I love to write, but I hate to write, too. I have written for a living for most of my adult life, and it’s always hard. I never sound the way they do in The New York Times or The Atlantic. But I’m afraid I can’t help myself.
I was published at age 5, in a local children’s literary magazine called “Breezes of Diablo.” The story was about a little Native American girl and her brother, who were throwing rocks into a pond. All of a sudden, a shark rose out of the pond and was going after the brother, so the sister yelled, “You stay away from my brother!” and threw more rocks. The shark retreated. The end.
I’ve also written for The Seattle Times, msnbc.com, Today.com, TodayMoms.com and Washingtonpost.com. I’ve written fiction, I’ve written essays. My profession, journalism, is cratering around me so my husband gently suggested that I blog. But I have to admit that I have blog snobbery (blobbery?). Anyone can blog, and lots of people do. There’s no gatekeeper, no editor. But pithy Facebook status updates just weren’t cutting it for me.
OK. So, I’m the mother of two adorable little boys, both adopted internationally. I’m married to Steve, who’s a wonderful father, a great husband and an all-around stand-up guy. I love chocolate, but not in the way that you love chocolate. If it’s a choice between vanilla and nothing, I choose nothing. My signature drink is gin and tonic. When I met my husband, I’d had about six of them, but that’s not why I agreed to go out with him. My favorite color is orange. My favorite video of all time is Ninja Cat.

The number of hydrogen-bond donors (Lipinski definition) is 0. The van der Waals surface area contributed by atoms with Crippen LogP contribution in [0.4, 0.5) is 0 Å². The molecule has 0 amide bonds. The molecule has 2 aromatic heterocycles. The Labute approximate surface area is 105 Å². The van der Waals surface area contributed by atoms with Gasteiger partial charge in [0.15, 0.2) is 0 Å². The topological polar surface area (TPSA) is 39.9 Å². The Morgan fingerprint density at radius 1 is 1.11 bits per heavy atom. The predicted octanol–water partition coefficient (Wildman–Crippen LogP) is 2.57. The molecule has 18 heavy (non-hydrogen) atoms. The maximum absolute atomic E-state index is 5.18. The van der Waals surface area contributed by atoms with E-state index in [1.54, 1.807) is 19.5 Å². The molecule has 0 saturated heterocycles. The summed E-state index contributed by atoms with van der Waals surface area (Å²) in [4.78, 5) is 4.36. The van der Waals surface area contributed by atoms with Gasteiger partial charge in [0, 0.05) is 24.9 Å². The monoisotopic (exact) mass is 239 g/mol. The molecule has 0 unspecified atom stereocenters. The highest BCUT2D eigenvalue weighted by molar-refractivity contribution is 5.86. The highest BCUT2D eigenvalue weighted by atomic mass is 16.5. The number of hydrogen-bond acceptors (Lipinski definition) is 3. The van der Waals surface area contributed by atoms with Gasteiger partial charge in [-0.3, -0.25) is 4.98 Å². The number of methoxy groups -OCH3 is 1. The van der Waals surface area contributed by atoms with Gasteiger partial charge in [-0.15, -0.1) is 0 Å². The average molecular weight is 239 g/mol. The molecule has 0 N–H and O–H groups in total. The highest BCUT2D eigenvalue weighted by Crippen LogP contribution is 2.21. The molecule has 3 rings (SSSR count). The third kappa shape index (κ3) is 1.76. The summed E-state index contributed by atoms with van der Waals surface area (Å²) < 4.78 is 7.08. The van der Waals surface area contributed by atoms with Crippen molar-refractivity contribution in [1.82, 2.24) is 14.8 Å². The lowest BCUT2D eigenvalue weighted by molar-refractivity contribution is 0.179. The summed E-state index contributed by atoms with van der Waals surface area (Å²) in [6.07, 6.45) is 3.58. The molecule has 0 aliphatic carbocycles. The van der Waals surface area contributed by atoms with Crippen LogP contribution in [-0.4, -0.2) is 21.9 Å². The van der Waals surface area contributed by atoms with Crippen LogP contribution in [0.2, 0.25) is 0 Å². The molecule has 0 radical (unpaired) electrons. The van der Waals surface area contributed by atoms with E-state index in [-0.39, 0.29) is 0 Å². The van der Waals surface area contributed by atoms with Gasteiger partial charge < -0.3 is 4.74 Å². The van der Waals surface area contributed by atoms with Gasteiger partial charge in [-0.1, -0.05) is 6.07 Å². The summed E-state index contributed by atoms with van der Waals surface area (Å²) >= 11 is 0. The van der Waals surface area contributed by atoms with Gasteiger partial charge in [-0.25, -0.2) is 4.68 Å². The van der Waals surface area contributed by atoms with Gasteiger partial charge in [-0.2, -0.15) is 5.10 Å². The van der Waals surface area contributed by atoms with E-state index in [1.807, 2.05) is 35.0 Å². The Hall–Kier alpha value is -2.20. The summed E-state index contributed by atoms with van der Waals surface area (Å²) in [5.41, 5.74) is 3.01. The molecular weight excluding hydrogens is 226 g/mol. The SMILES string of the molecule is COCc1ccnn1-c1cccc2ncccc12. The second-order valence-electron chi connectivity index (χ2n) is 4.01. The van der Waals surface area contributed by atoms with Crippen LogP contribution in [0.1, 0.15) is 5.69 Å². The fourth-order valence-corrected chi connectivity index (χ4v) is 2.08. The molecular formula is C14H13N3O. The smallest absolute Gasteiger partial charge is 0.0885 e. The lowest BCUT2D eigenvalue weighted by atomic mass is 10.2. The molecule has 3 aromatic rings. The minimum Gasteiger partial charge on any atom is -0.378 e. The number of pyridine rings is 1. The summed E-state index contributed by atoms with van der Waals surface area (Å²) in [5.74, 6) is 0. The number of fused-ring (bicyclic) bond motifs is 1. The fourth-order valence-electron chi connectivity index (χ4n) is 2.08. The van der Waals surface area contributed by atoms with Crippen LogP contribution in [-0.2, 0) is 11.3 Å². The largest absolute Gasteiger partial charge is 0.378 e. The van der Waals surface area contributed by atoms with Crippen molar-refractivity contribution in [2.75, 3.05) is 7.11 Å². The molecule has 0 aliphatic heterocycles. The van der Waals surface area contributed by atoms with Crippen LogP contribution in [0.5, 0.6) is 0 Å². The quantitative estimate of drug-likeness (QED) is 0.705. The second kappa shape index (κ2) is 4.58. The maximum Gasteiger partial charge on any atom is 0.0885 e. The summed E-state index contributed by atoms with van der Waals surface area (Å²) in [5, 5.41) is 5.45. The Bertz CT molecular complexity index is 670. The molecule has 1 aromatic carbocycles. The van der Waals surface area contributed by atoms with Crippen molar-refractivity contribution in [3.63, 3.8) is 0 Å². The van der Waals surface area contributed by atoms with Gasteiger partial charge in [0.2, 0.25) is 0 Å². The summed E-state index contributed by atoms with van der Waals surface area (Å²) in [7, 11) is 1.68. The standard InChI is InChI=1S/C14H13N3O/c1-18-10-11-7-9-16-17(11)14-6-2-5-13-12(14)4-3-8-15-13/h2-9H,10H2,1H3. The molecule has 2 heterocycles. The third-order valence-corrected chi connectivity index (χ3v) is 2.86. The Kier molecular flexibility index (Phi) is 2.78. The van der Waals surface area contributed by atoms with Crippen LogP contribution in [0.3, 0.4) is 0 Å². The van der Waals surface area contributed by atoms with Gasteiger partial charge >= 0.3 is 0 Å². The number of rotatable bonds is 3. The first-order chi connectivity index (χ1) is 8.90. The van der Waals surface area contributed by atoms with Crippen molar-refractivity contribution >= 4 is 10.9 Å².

I used to work full time, as an editor and writer, but I left in 2010 to raise my kid. I still freelance a lot. I’m a native Californian and I talk wistfully about San Francisco, but I haven’t lived there in 10 years and most of the restaurants and boutiques that I loved have gone out of business. I live in Washington State with my boys, two dogs, two cats and a very busy Roomba.
I named my blog The Swift Kick because A Swift Kick was taken. I almost decided to scrap the whole damn thing, because I was attached to that name. But then I realized I was stalling. Kick was my childhood nickname and it has endured, through sheer force of my family’s inability to let it go. And the swift part? Well, that should be obvious.